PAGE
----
Letter from Anne Morgan to her mother, Frances Tracy Morgan
Blérancourt, 9 July 1919
Your good letter of June 10 came last night and glad enough I was to have it. Now at last we are in communication, for you can answer my letter and one feels much closer. I am glad you don't mind my machine [i.e., typewriter], for it is great fun to try and learn it and the speed improves every day a little. Your account of the wedding was delightful and I know how happy you must have been all through.
Over here we are full of business all day every day getting our work started at Blérancourt. Tomorrow we are actually starting off six strong to begin by unpacking our own beds and cooking utensils. While we are settling we must sleep at Compiègne about an hour away by motor and go over every day. At the moment there is only one little pavillon which is at all habitable; the other has no roof and of course we must put up some sort of barraque meant for our dispensaire, our ouvroir, and magasin [barracks for the dispensary, workshop, and store] and our extra sleeping quarters for the motor girls. The "grape arbour" is to be sent from Paris and we hope soon to put in a bathroom. Altogether it is all going to be more than interesting and worthwhile.
You understand we are in the zone des armées [war zone] and so working entirely with the military, but we have to keep in touch with civil, who will control us when the army advances. There is a very interesting point of view among French people that Americans do not seem to in the least understand, the desire not to let their own people feel that Americans are the only ones that are doing anything for them. The wonderful old feudal sense of responsibility back of it all is the strength of the relation between classes and should never die. I very much resent the failure of many of the American workers to understand this. As a matter of fact Anne Dike [Morgan's friend and colleague] and I have met our chief opposition for our determination to work with and through French people. The very best person over here is Murphy himself; he is a perfect trump and one of the nicest people I ever met as well as one of the finest. His attitude all the way through is true blue about everything, never one bit of self-seeking of any kind. How I wish the same could be said of everyone.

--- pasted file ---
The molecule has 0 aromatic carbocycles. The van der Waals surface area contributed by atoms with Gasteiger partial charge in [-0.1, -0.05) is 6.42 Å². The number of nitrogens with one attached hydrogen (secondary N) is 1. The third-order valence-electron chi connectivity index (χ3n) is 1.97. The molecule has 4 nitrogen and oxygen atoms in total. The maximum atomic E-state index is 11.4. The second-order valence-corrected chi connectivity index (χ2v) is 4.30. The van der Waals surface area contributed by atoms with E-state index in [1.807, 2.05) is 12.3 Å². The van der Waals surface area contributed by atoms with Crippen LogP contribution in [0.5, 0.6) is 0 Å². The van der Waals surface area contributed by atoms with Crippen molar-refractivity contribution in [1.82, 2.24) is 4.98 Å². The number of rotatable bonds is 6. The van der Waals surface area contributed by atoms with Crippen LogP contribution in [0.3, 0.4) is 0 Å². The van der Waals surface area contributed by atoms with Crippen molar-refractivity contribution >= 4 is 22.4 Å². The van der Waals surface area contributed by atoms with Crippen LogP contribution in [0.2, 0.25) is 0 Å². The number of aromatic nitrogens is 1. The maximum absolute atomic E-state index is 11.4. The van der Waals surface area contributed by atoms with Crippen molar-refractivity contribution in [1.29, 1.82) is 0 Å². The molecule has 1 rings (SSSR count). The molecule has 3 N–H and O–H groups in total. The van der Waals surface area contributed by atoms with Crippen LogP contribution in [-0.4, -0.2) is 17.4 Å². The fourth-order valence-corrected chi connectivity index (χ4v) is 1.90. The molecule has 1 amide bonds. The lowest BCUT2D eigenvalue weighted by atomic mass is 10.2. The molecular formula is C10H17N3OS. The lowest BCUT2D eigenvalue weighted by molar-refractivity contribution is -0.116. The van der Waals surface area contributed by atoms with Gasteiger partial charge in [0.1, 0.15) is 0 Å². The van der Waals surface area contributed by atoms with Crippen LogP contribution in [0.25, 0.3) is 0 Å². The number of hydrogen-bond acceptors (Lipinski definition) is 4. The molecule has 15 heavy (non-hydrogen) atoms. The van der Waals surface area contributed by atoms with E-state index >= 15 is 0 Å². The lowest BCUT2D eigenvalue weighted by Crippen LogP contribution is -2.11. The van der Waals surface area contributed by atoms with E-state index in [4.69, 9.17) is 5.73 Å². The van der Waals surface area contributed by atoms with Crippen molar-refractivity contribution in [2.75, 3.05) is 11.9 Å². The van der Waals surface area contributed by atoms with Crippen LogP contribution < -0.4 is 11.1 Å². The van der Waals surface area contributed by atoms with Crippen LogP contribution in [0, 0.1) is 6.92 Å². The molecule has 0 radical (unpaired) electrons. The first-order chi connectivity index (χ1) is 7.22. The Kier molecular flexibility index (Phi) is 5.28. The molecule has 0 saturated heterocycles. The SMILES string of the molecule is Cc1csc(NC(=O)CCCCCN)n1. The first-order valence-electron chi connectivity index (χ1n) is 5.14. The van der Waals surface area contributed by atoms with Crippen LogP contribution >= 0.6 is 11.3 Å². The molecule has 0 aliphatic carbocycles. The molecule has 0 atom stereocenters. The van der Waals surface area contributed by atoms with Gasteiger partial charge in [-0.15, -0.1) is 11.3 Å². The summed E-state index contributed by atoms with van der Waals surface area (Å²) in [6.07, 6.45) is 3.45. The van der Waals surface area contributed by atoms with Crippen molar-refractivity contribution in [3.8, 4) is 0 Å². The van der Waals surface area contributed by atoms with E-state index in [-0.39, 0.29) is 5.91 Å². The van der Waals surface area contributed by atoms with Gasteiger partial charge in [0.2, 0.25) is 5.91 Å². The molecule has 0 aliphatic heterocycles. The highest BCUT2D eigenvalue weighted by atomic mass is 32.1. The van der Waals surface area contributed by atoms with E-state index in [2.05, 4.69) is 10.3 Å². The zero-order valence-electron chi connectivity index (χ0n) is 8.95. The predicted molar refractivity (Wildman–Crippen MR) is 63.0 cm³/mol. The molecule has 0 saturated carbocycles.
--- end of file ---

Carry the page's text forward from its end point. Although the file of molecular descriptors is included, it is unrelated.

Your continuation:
Well, the only way is to keep one's eye on the work all the time and realize how much there is to be done. Never can I get the picture of those villages out of my mind. The bravery of the people and the courage with which they come back to begin in the middle of their ruins what life they can with absolutely nothing. I am desperately anxious to meet the woman, Countess D'Evry, who was living in a cart in a stable yard so as to help the soldiers work in the gardens of her people and try and get them back, one by one. Meanwhile her own château was in ruins up on the hill.
We have a wonderful little French girl going up with us who can do everything with her hands. All winter she has been collecting old furniture from the Versailles garrets and after mending them has entirely equipped eighteen families of refugees here in the town. I found her last year and have been in touch with her ever since. Now she is crazy to get up into the country and work there on the spot, so she is as delighted to come as we are to have her. Added to this she can give her services which is a great advantage.
The money question is the hardest of all; fortunately we have enough on hand to make a good beginning and I feel sure the A. F. F. W. [American Fund for French Wounded] will be interested in our reports. Emma writes me asking me to come to her for a while in England, but it does not look now as if there was much get-away for a long time to come. Well, Dearest, this must be goodbye for the moment as there is much to do here in the house when we do get back. This week Elsie [de Wolfe] is here too so we are both trying to catch up with each other as well. Give my best love to Blythie as well as all the family.
always your devoted daughter,